Excerpts from the New York Times article. Anna Goldfarb / November 5, 2018
My jaw clenches when Hulu videos buffer. I huff and puff when stuck in a sluggish line at a coffee shop. Slow cars in the fast lane send me into a curse-filled tizzy. I’m ashamed how quickly I lose my cool over these minor things. I’ve often wished I could be a more patient person, but it’s overwhelming to know where to start
Patience, the ability to keep calm in the face of disappointment, distress or suffering, is worth cultivating. The virtue is associated with a variety of positive health outcomes, such as reducing depression and other negative emotions. Researchers have also concluded that patient people exhibit more prosocial behaviors like empathy, and were more likely to display generosity and compassion.
A 2012 study in the Journal of Positive Psychology identified three distinct expressions of patience: 1. Interpersonal, which is maintaining calm when dealing with someone who is upset, angry or being a pest. 2. Life hardships, or finding the silver lining after a serious setback. And 3. Daily hassles, which is suppressing annoyance at delays or anything irritating that would inspire a snarky tweet.
The good news is that the same study found that patience as a personality trait is modifiable. Even if you’re not a particularly patient person today, there’s still hope you can be a more patient person tomorrow. So if you find yourself getting exasperated more than you’d like, there are ways to keep those testy impulses in check.
Interrupt the cycle and evaluate the risk
Next, think about what thought or suspicion sets off the alarm bells in your brain.“There’s something that you’re either saying to yourself, an image you have, a feeling in your body that is triggering that response, that you’re under threat,” Ms. Ryan said.
Once you figure out what you’re telling yourself about the situation — “I can’t be bothered to wait in this line,” for example — then you can address your internal concern, interrupt the stress response cycle and stay out of fight-or-flight mode.
For example: If standing in a long line drives you crazy, an appropriate mantra might be, “I’m in no rush at the moment.” For those who blow a fuse circling for parking spaces, a mantra that might work could be, “I’ll find a spot eventually.”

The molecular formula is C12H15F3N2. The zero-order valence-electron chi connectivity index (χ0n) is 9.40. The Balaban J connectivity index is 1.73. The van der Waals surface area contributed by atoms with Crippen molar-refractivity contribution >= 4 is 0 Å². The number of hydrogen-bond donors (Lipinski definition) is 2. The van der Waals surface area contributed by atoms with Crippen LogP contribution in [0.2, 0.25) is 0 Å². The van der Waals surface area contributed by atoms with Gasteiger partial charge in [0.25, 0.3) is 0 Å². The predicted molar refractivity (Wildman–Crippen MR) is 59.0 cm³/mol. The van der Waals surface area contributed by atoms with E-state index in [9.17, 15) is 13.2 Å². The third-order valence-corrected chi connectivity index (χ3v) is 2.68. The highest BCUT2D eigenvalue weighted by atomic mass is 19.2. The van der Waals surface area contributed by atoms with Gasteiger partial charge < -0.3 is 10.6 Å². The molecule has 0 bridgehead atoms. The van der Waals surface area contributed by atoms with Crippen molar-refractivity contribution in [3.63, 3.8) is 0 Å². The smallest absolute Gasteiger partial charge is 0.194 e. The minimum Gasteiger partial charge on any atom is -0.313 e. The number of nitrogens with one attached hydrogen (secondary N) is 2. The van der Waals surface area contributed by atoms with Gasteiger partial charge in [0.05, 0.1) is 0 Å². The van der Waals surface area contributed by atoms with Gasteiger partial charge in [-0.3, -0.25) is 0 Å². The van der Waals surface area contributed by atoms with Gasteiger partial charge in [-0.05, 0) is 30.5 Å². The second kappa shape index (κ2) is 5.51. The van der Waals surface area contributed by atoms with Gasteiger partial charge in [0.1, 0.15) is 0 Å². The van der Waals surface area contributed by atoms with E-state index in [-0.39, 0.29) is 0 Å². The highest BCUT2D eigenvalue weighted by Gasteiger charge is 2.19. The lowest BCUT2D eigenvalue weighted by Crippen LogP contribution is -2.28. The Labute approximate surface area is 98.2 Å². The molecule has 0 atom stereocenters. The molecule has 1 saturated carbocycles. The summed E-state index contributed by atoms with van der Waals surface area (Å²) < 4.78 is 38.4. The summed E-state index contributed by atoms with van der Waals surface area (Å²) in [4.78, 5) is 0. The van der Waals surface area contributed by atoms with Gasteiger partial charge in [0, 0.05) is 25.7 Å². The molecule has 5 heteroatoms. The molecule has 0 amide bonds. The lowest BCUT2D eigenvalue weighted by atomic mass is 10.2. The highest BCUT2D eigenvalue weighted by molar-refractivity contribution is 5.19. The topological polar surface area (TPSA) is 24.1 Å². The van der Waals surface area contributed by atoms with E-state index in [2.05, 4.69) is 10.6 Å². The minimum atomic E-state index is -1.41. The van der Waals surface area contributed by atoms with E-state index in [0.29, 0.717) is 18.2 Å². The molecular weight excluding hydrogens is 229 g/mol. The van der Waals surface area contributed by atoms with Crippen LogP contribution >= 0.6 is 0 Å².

The idea is to take a step back from the situation and try to look at it as objectively as you can. Is waiting in this long line inconvenient? Sure, but be realistic and practical: It will soon pass, and, in all likelihood, you’ll forget it ever happened.
Next, spend a beat thinking about the worst case scenario. What’s the actual consequence of standing in line at the bank another 10 minutes or restarting a finicky device? Do any of these outcomes constitute a life-or-death threat?
“Almost always, always, always, no is the answer,” Ms. Ryan said.
Consider making lifestyle changes
Now that you know your triggers and are working on staying out of fight-or-flight mode, incorporate some stress reduction measures. If your impatience trigger is killing time in waiting rooms, designate a game on your phone that you play only when you’re at the doctor’s office. If you detest being in traffic, leave for appointments earlier. If you abhor crowded grocery stores, run your errands at off-hours.
Ms. Ryan also recommends cutting down on caffeine intake, as that can exacerbate stress in some people. Engaging in meditation or yoga can also help, because “then your system gets a chance to turn down the stress response and therefore you’re less likely to be triggered by everything.”
Finally, Nedra Glover Tawwab, a licensed clinical social worker based in Charlotte, N.C., recommends being more sensible about setting achievable aims.
“Sometimes we overbook ourselves or we don’t allot enough time to do things,” she said. “Be reasonable in setting your own goals for yourself because there’s only so many things that you can do in a time frame or any day.”
If your to-do list has 10 items on it but you can only reasonably accomplish five, then you’re sabotaging yourself. Any inconvenience has the potential to throw you off-track when your day is planned down to the minute.
“I can’t fast forward time and I can’t make people move faster,” she said. “I can’t manipulate those things; the only thing I can manipulate is me.”